What is Pay-As-You-Go Pension Plan
A pay-as-you-go pension plan is a retirement scheme where the plan beneficiaries decide how much they want to contribute either by having the specified amount regularly deducted from their paycheck or by contributing the desired amount in a lump sum. A pay-as-you-go pension plan is similar to a 401(k). The employee can choose among the various investment options and decide on whether they want a higher return by investing in a more risky fund or a safer fund which provides steady returns.
BREAKING DOWN Pay-As-You-Go Pension Plan
When retirement age comes for the beneficiary of a pay-as-you-go pension plan, they can choose to either receive the benefits in a lump sum or as a lifetime annuity where the benefits are spread in monthly payments throughout the beneficiary's lifetime. This is different from a fully funded pension where the company fully funds, manages and distributes the benefits at retirement.
The level of control exercised by individual participants depends on the structure of the plan and whether the plan is privately or publicly run. Pay-as-you-go pension plans run by governments may use the word "contribution" to describe the money that enters the trust fund, but usually these contributions are taxed at a set rate and neither workers, nor employers, who contribute have any choice about if or how much they pay in to the plan. Private pay-as-you-go pensions, however, offer their participants some discretion.
If an employer offers a pay-as-you-go pension plan, each participant likely gets to choose how much of their paycheck they wish to be deducted and contributed towards your future pension benefits. Depending on the terms of the plan, you can either have a set amount of money pulled out during each pay period or contribute the amount in a lump sum. This is similar to how several defined-contribution plans, such as a 401(k), are funded.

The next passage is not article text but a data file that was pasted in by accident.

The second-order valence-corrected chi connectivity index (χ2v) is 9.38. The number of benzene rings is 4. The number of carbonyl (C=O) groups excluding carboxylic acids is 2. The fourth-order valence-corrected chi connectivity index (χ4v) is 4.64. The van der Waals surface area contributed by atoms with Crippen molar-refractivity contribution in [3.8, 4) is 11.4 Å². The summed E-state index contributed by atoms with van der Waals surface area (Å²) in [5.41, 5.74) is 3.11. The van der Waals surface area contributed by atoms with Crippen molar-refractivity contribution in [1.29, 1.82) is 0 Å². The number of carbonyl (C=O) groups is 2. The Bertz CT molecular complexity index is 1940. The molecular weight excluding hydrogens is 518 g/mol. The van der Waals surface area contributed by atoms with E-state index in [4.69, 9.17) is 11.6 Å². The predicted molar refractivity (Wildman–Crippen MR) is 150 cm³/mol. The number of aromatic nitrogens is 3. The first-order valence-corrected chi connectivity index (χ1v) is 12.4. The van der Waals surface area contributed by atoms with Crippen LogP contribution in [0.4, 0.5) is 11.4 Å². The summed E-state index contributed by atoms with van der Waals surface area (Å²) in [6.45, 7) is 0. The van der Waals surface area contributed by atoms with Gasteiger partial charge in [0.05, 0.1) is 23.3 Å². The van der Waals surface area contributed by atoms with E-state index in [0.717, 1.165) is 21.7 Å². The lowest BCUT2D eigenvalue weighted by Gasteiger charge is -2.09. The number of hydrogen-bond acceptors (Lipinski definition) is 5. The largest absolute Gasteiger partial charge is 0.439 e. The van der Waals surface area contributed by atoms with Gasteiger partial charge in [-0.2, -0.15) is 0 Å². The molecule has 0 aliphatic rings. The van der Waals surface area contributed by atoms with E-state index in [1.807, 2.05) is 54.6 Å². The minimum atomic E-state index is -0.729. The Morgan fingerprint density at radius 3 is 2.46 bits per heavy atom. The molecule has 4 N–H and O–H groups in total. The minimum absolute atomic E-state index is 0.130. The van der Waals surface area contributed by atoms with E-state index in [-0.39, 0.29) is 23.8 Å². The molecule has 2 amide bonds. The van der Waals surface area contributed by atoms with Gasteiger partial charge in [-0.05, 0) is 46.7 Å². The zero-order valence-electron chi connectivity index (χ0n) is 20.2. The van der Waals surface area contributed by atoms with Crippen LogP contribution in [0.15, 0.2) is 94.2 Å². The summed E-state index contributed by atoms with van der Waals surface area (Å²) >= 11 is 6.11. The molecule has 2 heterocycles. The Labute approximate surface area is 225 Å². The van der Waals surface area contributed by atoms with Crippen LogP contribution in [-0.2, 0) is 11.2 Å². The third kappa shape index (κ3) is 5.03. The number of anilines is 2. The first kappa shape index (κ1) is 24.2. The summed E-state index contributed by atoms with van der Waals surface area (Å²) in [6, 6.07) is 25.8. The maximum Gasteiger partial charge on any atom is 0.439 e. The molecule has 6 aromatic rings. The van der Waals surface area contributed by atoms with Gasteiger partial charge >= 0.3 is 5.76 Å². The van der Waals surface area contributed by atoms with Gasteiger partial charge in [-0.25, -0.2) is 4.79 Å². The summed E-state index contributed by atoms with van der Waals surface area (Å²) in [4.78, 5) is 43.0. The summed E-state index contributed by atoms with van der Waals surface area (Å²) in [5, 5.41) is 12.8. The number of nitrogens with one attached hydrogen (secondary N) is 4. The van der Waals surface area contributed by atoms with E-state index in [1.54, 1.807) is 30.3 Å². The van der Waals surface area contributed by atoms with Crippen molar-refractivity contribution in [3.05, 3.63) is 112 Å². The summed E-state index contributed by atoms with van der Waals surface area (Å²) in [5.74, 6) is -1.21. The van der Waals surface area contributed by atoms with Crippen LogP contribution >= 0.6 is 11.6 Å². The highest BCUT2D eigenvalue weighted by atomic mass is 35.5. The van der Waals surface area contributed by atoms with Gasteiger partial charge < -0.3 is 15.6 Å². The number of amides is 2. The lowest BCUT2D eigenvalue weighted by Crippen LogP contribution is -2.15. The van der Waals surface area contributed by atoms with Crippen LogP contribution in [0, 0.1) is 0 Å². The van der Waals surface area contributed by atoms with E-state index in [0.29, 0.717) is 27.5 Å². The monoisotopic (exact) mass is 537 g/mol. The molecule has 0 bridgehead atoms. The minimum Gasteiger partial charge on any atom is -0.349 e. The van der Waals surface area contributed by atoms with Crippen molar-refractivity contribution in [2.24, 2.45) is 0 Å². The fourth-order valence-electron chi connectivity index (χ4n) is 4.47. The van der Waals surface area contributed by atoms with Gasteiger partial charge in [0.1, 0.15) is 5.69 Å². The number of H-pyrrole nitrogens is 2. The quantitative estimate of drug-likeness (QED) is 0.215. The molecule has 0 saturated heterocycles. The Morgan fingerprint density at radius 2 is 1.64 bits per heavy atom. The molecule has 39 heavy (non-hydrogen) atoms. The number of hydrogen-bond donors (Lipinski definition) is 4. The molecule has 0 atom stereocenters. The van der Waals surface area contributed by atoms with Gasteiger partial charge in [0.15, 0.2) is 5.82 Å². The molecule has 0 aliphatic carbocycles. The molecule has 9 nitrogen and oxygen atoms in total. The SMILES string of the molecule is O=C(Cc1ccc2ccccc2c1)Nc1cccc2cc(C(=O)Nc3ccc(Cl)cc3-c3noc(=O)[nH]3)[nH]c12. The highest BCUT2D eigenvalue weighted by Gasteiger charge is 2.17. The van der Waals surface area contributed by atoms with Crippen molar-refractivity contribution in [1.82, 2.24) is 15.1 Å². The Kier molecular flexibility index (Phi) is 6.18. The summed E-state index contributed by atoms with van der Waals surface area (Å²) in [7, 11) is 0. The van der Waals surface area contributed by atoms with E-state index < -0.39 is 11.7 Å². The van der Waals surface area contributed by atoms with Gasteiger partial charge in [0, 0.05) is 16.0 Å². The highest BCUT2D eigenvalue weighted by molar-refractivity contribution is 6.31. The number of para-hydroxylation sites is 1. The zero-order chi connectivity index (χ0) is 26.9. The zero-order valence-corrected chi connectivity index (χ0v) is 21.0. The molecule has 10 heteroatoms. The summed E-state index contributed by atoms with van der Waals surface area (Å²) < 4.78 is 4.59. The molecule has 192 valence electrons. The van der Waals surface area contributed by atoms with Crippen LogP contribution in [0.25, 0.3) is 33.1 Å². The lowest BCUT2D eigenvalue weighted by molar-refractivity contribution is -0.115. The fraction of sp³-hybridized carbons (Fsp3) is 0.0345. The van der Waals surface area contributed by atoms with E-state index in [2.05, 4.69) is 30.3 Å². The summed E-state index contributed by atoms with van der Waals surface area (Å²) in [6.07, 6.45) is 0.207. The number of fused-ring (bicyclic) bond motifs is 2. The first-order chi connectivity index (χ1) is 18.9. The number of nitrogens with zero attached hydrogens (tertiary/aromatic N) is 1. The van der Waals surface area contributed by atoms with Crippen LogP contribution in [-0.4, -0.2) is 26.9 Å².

Pay-As-You-Go Pension Plans and Political Risks
One of the main problems faced by pay-as-you-go pension systems is the inherent political risks. These risks refer to decisions made by politicians, which are tied to their traditionally short planning horizons of often only 4 years – a time horizon that is clearly far less than that of a pay-as-you-go pension system. Pay-as-you-go pension systems tend to require periodic adjustments because of demographic and economic uncertainty, and often times, those adjustments depend on discretionary legislation, which may not always have the best long-term interests of pay-as-you-go contributors and beneficiaries. These political risks are very real.